hambri7 asked in PetsFish · 1 decade ago

I have a snail problem in my aquarium.?

I have a 60 gallon aquarium in California. Recent laws have changed making the purchase of aquarium snail-a-cide unlawful in my state.

I have two medium-sized fish a Severum and a Plecosthomus and a bunch of feeders that survived the feedings plus a lot of driftwood (one place the snails like to harbor).

I find the snails in the gravel at near dark and after dark they are everywhere.

I was told to bait them onto an area which I could easily maintain--this idea sounds great but will only work on a percentage of the snail population and is labor intensive.

12 Answers

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  • kriend
    Lv 7
    1 decade ago
    Favorite Answer

    Any member of the Loach family will do the job just right for you. In your size tank, I recommend a nice group of Clown Loaches-which are orange/black striped, about 5 or more. This is a schooling fish and will be unhappy in a group of 1-3 fish. If these are too expensive then try a Weather Loach. They get nice sized and will also get along with the Severum. Clown Loaches get along with a variety of fish also. There are several others like the Botia Lahachata and the Botia Striata which I would also recommend for the type of fish you have. Good Luck with your tank.

    Source(s): Independent pet shop since 1995.
  • Anonymous
    1 decade ago

    There are two easy ways to get rid of snails.

    The easiest is to get some fish that eat them such as kuhli and clown loaches. They'll have a feast on the snails in your tank.

    The second is to bait them onto a plate, or into a jar. A jar is probably best with the fish in your tank.

    Take a small jar and place a small piece of ham inside the jar. Now submerge the jar into the tank and place the opening so that no fish can get inside, but snails could. This is easily done by placing the opening about 1/2 inch from the side of the tank.

    Let this sit overnight and first thing in the morning check the tank. You should find a ton of snails in the jar. Simply remove the jar and the snails and dispose of them.

    Source(s): This information and detailed profiles of over 2,500 aquarium fish along with over 11,000 photos of aquarium fish can be found at FishGeeks - http://www.aquaria.info Get your 2007 tropical fish calendars: Freshwater http://www.cafepress.com/fishgeeks.91944067 saltwater http://www.cafepress.com/fishgeeks.91939978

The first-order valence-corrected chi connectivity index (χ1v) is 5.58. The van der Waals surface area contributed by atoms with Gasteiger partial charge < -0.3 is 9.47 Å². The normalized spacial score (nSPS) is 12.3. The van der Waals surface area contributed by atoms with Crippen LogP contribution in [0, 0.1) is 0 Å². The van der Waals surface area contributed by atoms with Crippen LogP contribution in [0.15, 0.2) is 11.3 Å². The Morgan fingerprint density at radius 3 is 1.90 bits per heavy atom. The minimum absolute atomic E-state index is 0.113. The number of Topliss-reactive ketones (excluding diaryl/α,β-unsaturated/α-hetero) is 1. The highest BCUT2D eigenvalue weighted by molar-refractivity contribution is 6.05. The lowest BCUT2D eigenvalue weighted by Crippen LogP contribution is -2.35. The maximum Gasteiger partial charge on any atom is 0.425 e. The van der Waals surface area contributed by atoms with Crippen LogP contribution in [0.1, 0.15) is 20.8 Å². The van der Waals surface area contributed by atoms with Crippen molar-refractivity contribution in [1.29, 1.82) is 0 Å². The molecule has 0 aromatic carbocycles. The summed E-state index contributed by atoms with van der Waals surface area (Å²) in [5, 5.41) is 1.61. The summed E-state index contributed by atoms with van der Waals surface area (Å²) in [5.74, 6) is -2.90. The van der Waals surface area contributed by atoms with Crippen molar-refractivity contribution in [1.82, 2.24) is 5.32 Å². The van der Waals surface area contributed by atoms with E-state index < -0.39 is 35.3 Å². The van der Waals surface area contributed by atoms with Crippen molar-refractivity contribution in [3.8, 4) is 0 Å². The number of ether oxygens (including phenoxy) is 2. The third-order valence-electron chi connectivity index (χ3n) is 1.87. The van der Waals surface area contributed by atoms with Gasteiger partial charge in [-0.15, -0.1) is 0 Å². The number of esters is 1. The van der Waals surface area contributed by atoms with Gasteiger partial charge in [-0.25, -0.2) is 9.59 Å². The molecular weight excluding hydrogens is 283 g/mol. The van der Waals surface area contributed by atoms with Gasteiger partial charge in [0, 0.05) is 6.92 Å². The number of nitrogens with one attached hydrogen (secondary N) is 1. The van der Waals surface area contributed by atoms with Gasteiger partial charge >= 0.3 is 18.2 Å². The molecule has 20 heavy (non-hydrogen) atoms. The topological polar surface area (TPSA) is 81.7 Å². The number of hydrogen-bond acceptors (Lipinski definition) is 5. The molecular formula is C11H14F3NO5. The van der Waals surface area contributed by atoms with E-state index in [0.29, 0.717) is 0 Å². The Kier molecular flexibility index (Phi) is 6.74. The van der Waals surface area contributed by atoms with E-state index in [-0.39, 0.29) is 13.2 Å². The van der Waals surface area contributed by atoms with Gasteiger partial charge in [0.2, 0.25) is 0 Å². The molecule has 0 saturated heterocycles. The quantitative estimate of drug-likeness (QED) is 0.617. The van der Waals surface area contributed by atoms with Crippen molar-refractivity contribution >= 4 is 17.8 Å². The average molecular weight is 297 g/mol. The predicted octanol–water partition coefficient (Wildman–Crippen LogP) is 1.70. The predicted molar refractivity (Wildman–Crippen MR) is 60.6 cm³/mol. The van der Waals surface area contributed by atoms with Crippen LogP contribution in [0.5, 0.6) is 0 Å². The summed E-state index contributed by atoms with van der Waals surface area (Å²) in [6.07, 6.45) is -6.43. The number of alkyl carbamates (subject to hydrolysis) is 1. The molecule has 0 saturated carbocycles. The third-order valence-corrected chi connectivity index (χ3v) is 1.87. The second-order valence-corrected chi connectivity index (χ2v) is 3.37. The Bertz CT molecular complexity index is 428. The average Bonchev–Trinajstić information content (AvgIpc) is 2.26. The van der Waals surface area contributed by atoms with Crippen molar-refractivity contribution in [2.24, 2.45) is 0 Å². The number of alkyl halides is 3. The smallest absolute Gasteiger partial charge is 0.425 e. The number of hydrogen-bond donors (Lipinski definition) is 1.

• PeeTee
    Lv 7
    1 decade ago

    Years ago we would put pennies in the tank,then observe carefully until the snail population was sufficiently decreased,then quickly remove the pennies,and do a few partial water changes. The water changes were to avoid an ammonia spike caused by the dead snails decomposing,also to remove the copper that remained in the water,because the copper will also harm the nitrifying bacteria so important to the Nitrogen cycle. If the tank has so many snails that a massive die-off would pollute it badly,maybe the bait idea would be a good starting place followed by a couple of pennies as a control measure. Hope this helps. Good luck,PeeTee

    Source(s): Lots of fish keeping.
  • 1 decade ago

    Depending on what type of snails they are luring them into an area will not help because some snails lay eggs on plants which look like a clear jelly type substance and will not help what so ever. Most petstores carry a liquid solution you put in the tank water which kills off the snails and not the fish. I'm not sure of the name of this product but I know pet supplies plus and petsmart sells it, and its not too expensive and is effortless. Hope this helps.

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  • 1 decade ago

    I would say the easiest way is to lower the amount of food you feed the tank. Generally speaking snails only survive on the excess food from feedings. If there isn't excess food then they will naturally die off to a lower population. And as said above copper which is in several fish medications but may harm the ammonia/nitrite/nitrate balance.

  • Anonymous
    1 decade ago

    You could use Clown Loaches...they love eating snails...but I don't know how they would fit into your tank..you can get larger ones..they grow to about 20 inches (I think) in the wild...they are great fish though..lots of personality. I have about 4 1" ones in my tank and they take care of the snails..but my tank is a little smaller than yours and has very nonaggresive fish.

  • 1 decade ago

    I found that I actually liked them in my 55 gallon tank, the fish love to eat them when crushed, and there population has an obvious cycle, but never would cause a problem in the tank, people often thought i put them in on purpose, they make the tank look more natural

  • 1 decade ago

    I have a 29 gal tank, and also became overrun with snails. I went to a pet store and asked them what they suggested & they told me to get two of these little ugly fish that eat snails. I can't remember what they're called, but it worked. They're about 1" long, almost look like little plecos, and always hide. Haven't had snails for almost a year. They'll eat flake fish food too. Try petsmart or petco, maybe they'll know the fish I'm refering to. Good luck.

  • 1 decade ago

    Put a piece of blanched lettuce in your tank and let it sit overnight. By morning it will be covered in shrimp, so simply remove it and throw it away. Repeat until all snail are removed.

    Snails killing chemicals are bad for fish anyway. I wish they would ban them here...

  • 1 decade ago

    Is this an out door aquatic area or an enclosed "aquarium"?

    To gather snails away from my garden areas I place beer in a shallow dish or Frisbee ... it attracts and drowns the snails.

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